The Role of PI3K Inhibition in Lymphoid Malignancies
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Purpose of Review
The outcome of patients with lymphoid malignancies has markedly improved in recent years which is likely due to a combination of advances in supportive care, and therapeutic options. In this article, we will provide an overview over the role PI3-kinase signalling, one of the most important dysregulated pathways in cancer, and its successful inhibition in lymphoma.
PI3-kinase inhibitors have shown remarkable activity in an increasing subset of patients with non-Hodgkin lymphomas. The first drug to be approved was idelalisib for patients with relapsed/refractory follicular lymphoma and CLL/SLL as monotherapy, or in combination with rituximab, respectively. After an initial setback related to increased toxicity including deaths observed in several upfront studies, there has been a resurgence in interest in this pathway following the promising efficacy of second-generation PI3K inhibitors including in patients with T cell lymphomas.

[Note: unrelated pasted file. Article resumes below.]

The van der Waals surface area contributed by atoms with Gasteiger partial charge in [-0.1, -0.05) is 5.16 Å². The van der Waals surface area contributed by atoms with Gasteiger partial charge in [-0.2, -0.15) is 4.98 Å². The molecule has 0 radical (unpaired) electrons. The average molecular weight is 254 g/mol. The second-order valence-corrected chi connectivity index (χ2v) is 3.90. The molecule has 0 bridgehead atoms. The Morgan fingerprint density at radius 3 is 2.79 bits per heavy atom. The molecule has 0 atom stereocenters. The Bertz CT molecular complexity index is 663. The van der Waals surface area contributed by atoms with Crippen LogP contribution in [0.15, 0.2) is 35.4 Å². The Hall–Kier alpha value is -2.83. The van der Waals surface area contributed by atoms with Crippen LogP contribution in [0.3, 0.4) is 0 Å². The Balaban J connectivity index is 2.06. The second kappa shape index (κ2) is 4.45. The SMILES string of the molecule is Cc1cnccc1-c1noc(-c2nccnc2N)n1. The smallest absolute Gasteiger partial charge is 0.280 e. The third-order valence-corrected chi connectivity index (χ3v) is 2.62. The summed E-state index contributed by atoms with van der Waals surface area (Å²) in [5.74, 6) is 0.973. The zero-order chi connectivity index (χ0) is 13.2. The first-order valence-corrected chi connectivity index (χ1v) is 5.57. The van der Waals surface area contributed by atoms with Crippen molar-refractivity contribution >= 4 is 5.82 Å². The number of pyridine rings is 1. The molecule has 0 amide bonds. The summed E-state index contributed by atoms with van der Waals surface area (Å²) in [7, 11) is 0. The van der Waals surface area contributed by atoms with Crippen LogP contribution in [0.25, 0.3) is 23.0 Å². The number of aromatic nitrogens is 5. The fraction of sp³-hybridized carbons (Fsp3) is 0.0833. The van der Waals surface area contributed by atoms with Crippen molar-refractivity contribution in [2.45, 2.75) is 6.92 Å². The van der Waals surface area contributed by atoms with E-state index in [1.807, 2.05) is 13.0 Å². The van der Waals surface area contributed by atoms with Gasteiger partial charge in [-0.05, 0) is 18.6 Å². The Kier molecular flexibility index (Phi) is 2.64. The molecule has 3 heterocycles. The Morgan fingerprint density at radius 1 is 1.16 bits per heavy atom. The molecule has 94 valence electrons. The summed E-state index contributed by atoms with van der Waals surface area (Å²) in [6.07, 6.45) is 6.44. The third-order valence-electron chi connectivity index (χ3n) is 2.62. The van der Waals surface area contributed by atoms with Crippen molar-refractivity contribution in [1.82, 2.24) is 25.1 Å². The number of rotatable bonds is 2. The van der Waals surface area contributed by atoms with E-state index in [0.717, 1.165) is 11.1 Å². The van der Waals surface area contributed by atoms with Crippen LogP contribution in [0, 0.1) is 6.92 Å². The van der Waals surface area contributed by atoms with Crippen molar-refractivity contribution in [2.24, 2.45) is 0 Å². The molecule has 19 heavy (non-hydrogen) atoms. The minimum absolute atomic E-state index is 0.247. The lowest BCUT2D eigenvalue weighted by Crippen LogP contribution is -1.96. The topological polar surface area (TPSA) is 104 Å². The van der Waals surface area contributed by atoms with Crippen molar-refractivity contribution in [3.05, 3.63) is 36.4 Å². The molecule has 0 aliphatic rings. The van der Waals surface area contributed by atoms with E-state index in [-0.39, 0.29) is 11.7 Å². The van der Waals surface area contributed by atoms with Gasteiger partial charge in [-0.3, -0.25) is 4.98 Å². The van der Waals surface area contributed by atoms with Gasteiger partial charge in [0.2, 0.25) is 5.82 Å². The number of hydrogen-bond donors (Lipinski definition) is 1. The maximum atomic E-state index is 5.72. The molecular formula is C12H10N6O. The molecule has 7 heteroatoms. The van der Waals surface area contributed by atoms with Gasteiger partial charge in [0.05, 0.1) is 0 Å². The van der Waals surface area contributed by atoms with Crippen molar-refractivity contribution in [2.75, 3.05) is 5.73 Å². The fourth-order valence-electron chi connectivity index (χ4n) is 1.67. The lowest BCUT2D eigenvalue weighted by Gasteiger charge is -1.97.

PI3K inhibition continues to be an invaluable tool in the therapy of patients with lymphoid malignancies if managed cautiously. Preclinical models are helpful in predicting possible side effects and identifying new lymphoma subtypes that may be susceptible to this class of agents. The future will likely involve rationally designed combinatorial approaches to deepen the response rate and prevent the emergence of resistance.
KeywordsPI3-kinase B cell receptor Tumor microenvironment Lymphoma Follicular lymphoma T cell lymphoma CLL
Compliance with Ethical Standards
Conflict of Interest
Gottfried von Keudell has received consulting honoraria from Genentech, Pharmacyclics, and Bayer.
Alison J. Moskowitz has received research support from Seattle Genetics, Merck, Bristol-Myers Squibb, and Incyte. In addition, she has received honorarium from Kyowa Hakko Kirin Pharma, Miragen Therapeutics, Takeda Pharmaceuticals, ADC Therapeutics, Seattle Genetics, Cell Medica, Bristol-Myers Squibb, and Erytech Pharma.
Human and Animal Rights and Informed Consent
This article does not contain any studies with human or animal subjects performed by any of the authors.
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